One really effective way to cause a chemical plant explosion is to blow up a chemical plant with explosive ordinance, but this is one of the least common causes for chemical plant explosions. Most explosions are accidents which can be caused by a variety of factors including negligence, a poor understanding of safety protocols, or freak occurrences. Because accidents and explosions at facilities which process chemicals can pose a serious threat to human health and safety, many nations have strict laws in place which are designed to decrease the risk of explosions.
A simple fire can cause a chemical plant explosion by acting as a catalyst for a chemical reaction if flammable chemicals are present. Sometimes, lightning strikes have resulted in a chemical plant explosion, but sources of fire can include improperly maintained boilers, cigarette smoking in a chemical facility, and malfunctions of electrical equipment which lead to the development of a spark which causes an explosion.
A runaway chemical reaction resulting in a chemical plant explosion can be caused by any number of things. Some particularly grievous chemical plant explosions in history have been the result of poor maintenance. If a chemical plant is not maintained properly, situations like leaks of dangerous chemicals can occur, creating a situation which may facilitate a chemical plant explosion; if, for example, an explosive gas is released in a hazardous area.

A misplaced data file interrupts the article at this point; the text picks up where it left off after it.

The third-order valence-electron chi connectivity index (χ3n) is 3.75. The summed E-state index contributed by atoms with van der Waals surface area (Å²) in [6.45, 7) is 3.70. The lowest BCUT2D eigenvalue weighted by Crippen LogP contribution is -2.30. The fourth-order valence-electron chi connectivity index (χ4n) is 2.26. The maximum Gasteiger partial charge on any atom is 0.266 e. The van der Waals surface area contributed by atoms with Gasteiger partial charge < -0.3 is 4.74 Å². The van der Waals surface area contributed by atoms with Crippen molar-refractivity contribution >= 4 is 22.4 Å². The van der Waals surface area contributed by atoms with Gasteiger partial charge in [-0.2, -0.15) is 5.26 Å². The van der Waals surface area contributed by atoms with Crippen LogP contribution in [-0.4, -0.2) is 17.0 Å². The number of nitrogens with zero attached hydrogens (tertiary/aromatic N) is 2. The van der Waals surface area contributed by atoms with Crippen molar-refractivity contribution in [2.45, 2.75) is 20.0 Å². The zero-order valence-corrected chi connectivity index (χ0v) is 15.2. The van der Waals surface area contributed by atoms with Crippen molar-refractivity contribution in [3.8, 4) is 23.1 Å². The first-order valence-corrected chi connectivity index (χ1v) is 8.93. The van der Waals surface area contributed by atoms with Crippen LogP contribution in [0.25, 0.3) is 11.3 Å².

Using impure chemicals can also be an explosion risk. If a chemical plant's sources are not impeccable or researchers are studying unknown chemicals to learn more about them, the unknown qualities of the chemicals could prove explosive. Another cause of a chemical plant explosion can be negligence or lack of education on the part of an employee; an employee could create hazardous conditions in the course of his or her work.
Using hazardous chemicals also increases the risk of a chemical plant explosion. Facilities which handle particularly volatile chemicals are often heavily regulated to prevent issues such as the accidental release of poisonous gases, explosions, and other safety threats. The placement of a chemical plant is also an important consideration, with dangerous facilities being located well away from residential areas and dense downtown districts.
Chemical plant design is specifically intended to limit the risk of explosions and to contain explosions and other hazardous reactions when they do occur. However, design also relies on routine maintenance, and on the use of a properly trained workforce. A failure on any three points of the design-maintenance-workforce triangle can dramatically increase the risk of serious incidents, including explosions.